In William Shakespeares “Othello, The Moor of Venice” play, there are several motifs of power, jealousy, contempt, and even well-disguised hatred. There are also underlying innuendoes in the story that suggest or prompt the reader to feel the same as the character that they are reading about and who they are speaking of. Upon reading the opening act, as Iago speaks with Roderigo, there are hints of Iago’s jealousy toward Cassio for being appointed as Officer, and a slight contempt for Othello as well.
Even though Iago’s statement of being “Christened and heathen, must be beleed and calmed by debitor and creditor. ” (1. 1. 31) To be read as Christian and heathen, the reader is not aware at this point of just how devious and manipulative Iago will become and he will eventually be the downfall of Othello, along with others that seem to be pawns in his malicious game. Othello does obviously hold a certain type of power with his position, but it is that position that allows him to meet Desdemona through her father.
Desdemona is mesmerized by the stories that Othello shared while on these visits to her father’s home as Othello testified to the Council, “She loved me for the dangers I had passed, And I loved her that she did pity them. ” (1. 3. 170). Othello was bid by the council because they trusted him to handle the state of affairs with the Turkish. Now enter Cassio who was appointed as Othello’s officer, a reader would assume that he also held a certain amount of power if even just by the position that others would look up to him.
When Iago finds out that Othello has married Desdemona he finds this as an opportunity to set his revenge and despicable scheme in place that has originated from his jealousy of Cassio and his contempt for Othello. Throughout the entire play Iago seems intent on destroying Othello and has no compassion for the people that get hurt along the way. It was through Iago’s jealousy that he plants doubts about Desdemona to Othello “O beware my lord, of jealousy. It is the green eyed monster which doth mock the meat it feeds on. ”(3. 3. 178) and after planting the seed he then tells Othello to “Scan this thing no farther”(3. . 261) knowing that the damage had already been done and having placed it there it would manifest and grow as it does with him. Even though Iago has masterminded and one handedly set so many people apart with his trickery and manipulation, he is not the only one to blame here. There seems to be so much miscommunication or really none at all between the characters that with the just the slightest communication the outcome could have been so different. If Othello had communicated with Desdemona prior to making up his mind about killing her she may have lived.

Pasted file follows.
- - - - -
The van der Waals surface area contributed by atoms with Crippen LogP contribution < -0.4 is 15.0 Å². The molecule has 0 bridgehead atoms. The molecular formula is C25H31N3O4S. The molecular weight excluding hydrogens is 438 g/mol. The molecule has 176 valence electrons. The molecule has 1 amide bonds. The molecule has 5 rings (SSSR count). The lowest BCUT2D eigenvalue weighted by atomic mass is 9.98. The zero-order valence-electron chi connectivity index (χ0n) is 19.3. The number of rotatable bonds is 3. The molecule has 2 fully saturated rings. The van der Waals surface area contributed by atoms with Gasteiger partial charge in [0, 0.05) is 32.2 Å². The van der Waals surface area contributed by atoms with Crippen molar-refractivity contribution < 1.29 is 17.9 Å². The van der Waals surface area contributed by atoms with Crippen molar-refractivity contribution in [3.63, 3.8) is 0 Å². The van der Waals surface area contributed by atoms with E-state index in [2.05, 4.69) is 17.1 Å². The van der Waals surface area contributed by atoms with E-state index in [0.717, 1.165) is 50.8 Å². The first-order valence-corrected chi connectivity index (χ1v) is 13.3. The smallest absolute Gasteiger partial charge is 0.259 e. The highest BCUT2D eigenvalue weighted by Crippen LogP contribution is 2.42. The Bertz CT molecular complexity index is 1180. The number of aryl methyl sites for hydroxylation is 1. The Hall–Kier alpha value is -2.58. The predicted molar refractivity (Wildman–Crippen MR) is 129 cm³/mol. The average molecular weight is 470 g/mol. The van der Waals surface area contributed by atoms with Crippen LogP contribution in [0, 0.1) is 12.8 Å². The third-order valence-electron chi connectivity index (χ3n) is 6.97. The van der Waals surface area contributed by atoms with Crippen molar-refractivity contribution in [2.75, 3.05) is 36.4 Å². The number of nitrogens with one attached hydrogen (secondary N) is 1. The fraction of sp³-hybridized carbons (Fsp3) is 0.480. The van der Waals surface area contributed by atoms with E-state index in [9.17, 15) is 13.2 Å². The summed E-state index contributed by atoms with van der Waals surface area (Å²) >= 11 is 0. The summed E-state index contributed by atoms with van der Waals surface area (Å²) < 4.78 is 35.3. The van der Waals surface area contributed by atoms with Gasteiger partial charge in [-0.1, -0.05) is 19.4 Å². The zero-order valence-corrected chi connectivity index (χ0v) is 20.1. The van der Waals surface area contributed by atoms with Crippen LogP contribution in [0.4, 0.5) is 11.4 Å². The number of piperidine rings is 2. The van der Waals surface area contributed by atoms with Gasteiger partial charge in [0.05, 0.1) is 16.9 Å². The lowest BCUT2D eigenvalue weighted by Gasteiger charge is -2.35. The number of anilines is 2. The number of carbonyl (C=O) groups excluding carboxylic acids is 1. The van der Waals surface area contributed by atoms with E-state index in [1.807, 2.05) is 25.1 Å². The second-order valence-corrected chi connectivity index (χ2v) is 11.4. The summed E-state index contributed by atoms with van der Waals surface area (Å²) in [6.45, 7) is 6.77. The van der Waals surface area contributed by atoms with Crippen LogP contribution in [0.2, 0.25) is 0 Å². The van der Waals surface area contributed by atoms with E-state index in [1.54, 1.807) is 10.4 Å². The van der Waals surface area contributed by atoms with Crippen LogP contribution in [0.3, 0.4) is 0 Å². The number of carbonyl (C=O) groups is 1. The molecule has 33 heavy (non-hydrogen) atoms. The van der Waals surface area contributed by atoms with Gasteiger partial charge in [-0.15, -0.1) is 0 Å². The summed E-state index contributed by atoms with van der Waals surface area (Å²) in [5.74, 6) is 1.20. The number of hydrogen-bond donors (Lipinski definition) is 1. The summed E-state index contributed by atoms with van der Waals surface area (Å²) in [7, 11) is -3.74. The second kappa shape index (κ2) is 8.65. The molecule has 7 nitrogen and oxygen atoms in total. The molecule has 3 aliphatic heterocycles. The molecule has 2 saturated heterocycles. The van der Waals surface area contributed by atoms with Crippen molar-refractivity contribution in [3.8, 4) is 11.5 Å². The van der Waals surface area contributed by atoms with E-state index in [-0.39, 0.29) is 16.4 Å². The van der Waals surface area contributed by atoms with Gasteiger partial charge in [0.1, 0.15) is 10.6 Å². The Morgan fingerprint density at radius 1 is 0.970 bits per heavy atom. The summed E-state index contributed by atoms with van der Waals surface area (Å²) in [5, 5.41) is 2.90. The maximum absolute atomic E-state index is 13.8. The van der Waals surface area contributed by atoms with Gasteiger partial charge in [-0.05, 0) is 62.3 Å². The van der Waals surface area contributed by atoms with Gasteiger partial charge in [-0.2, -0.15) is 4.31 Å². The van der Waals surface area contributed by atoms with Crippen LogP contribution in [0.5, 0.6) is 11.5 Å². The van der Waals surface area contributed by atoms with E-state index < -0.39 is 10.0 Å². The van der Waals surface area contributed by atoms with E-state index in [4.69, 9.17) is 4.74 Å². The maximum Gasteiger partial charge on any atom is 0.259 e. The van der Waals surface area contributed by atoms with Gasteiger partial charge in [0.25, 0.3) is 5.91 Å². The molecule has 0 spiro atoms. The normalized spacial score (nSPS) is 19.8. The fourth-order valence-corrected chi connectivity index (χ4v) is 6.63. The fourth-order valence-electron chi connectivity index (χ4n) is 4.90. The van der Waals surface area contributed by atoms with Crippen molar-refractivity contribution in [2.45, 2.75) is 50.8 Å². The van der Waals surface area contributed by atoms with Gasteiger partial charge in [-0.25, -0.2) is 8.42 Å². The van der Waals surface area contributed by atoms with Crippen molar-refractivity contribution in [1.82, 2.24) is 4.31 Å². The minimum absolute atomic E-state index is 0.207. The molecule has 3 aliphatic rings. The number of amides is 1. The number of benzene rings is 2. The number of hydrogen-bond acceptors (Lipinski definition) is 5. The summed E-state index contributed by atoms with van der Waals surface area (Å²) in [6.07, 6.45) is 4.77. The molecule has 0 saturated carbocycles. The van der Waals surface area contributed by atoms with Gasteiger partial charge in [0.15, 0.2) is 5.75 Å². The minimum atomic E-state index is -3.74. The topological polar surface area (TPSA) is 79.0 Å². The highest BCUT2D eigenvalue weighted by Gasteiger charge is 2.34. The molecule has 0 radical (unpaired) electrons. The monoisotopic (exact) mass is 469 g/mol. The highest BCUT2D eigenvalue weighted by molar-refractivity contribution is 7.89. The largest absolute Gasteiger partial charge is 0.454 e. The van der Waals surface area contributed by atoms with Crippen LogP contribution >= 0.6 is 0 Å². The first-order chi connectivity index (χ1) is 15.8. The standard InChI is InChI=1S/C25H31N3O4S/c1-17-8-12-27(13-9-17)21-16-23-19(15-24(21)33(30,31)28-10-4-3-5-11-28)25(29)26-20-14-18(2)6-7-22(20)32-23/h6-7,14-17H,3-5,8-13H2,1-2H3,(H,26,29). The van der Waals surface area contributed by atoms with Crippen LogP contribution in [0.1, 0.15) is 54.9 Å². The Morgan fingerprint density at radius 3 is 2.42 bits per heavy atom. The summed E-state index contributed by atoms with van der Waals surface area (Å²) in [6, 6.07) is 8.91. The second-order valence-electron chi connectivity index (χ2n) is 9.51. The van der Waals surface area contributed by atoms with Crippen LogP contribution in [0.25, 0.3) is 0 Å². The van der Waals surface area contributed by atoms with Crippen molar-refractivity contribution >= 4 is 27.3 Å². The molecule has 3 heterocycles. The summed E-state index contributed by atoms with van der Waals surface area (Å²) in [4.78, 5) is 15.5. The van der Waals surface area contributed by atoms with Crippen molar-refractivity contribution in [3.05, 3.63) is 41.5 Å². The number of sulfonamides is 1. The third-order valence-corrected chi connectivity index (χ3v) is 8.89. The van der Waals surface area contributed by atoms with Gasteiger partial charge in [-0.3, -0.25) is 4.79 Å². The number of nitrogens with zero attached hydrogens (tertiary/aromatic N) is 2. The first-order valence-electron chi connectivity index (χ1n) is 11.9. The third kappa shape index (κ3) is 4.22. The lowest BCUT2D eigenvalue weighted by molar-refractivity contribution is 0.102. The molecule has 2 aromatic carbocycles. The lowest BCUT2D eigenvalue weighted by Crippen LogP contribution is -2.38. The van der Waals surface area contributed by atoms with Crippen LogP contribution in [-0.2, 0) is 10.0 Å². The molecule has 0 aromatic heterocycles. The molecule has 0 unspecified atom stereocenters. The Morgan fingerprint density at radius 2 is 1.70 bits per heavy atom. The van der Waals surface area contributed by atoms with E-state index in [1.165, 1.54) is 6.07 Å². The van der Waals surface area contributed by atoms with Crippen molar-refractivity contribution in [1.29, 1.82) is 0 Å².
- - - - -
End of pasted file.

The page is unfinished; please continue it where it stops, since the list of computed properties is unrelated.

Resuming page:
The communication that needed to be there wasn’t there until after he had killed her. After finding her mistress dead, Emilia began putting the pieces together and it was then that Othello realized that he had made a horrible mistake; one that cannot be undone. Othello had already had it set in his mind that he would kill her prior to bringing it up with her and asking her about it. Although he questioned Emilia about Desdemona and Cassio and she told him the truth as she knew it but he was too far gone at that point with the idea and notions that she was cheating.
The jealousy just ate at him and once your mind is set on something or has convinced you of something, your reasoning skills tend to be inhibited. Othello brought about his own misery as well with having not enough confidence, security and self-esteem that he so readily and easily believed what was being presented to him. The manipulation that is portrayed in this play is something of what one would describe as grossly competent and accomplished way more than what Iago set out to be done. It was not just the demise of Othello but also that of several people.
Relationships severed by the acts of one person. Desdemona was dead, Emilia was dead. Othello had to have felt a great sense of humility on learning the truth in the end.
Kennedy X. J. , and Dana Gioia, eds. Backpack Literature: An Introduction to Fiction, Poetry, Drama, and Writing. 4th ed. New York: Longman, 2012. Print. Shakespeare, William. Othello, The Moor of Venice. Backpack Literature: An Introduction to Fiction, Poetry, Drama, and Writing. Ed. X. J. Kennedy and Dana Gioia. 4th ed. New York: Longman, 2012. 762-875. Print.